Mother of the Bride
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March 1, 2, 3
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At this time, the two witnesses are
present for the signing of the ketubah.
rFhe groom affirms the agreement by
holding up the handkerchief, and then
the ketubah is signed.
The ketubah is the legal document
which attests to the marriage. Tradi-
tionally in Aramaic, it sets forth the
legal obligations of the husband to the
wife should he die or divorce her.
"The ketubah reflects the reality of
what was then a male-dominated
society," explains one rabbi, "and is
designed to protect the woman's
rights." There may be an addendum
to the ketubah to deal with a situation
where the husband will not give the
wife a get (divorce).
Many Reconstructionist rabbis use
a more egalitarian ketubah stating the
rights and responsibilities of both the
husband and wife.
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Some rabbis encourage both the
man and the woman to partake of the
mikvah, to affirm the spiritual aspect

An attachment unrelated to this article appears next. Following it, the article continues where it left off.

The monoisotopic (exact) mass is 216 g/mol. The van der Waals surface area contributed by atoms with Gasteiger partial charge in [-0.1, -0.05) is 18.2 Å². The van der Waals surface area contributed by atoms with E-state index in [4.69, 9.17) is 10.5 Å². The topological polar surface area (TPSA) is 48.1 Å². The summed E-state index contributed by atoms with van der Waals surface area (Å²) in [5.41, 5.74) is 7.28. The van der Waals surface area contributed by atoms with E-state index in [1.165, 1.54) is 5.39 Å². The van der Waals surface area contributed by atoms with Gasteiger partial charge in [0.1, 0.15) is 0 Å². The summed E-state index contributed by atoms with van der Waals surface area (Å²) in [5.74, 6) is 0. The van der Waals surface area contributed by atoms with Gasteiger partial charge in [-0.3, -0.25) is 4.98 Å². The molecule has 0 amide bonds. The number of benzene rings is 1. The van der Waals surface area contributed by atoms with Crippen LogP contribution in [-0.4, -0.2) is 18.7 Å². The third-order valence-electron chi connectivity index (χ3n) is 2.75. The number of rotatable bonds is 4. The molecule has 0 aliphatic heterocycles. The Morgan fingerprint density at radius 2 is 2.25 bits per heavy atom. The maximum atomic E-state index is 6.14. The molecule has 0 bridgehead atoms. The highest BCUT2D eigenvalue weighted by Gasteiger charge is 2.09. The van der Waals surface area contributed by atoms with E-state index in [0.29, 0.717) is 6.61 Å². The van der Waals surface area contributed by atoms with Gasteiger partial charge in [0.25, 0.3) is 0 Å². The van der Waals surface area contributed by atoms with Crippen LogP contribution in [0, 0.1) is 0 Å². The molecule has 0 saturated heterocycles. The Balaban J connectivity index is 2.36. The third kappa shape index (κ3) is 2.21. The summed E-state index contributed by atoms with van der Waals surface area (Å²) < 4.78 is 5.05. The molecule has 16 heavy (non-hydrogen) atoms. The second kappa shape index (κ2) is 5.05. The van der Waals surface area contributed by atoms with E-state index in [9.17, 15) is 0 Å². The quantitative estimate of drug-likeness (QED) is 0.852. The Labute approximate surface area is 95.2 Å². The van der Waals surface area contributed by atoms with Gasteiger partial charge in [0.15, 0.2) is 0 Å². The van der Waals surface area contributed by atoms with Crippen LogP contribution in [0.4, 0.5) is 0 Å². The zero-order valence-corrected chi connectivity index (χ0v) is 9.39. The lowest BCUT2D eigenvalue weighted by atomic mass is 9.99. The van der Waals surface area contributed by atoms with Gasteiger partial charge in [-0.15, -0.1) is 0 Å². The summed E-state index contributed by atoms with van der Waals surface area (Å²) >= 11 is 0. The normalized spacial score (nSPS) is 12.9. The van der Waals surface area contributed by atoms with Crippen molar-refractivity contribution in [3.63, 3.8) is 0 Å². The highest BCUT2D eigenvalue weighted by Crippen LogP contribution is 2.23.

of their coming union. Emergence in-
to a pool of fresh and pure water, refer-
red to as the mayim chayim (living
water), is symbolic of the couple's en-
try into a new life together.
One's spiritual condition is also
reflected in a fast on the day of the
wedding. This fasting is likened to
Yom Kippur, in that it is a self-
introspection that will culminate in joy.
This fasting is customary, but the laws
are relaxed on the issue.
Along with the fasting, it is also sug-
gested that the future bride and groom
not see one another before the wed-
ding. It is customary for the couple to
be apart immediately prior to the wed-
ding, although some say three days
and a few recommend a week. This
reflects the philosophy that absence
makes the heart grow fonder.
Another very ancient custom, hav-
ing its origins with the first Jewish
marriage recorded in history, is the
bedecken, or veiling ceremony: When
Rebecca approaches Isaac for the first
time (Gen. 24:65), she covers her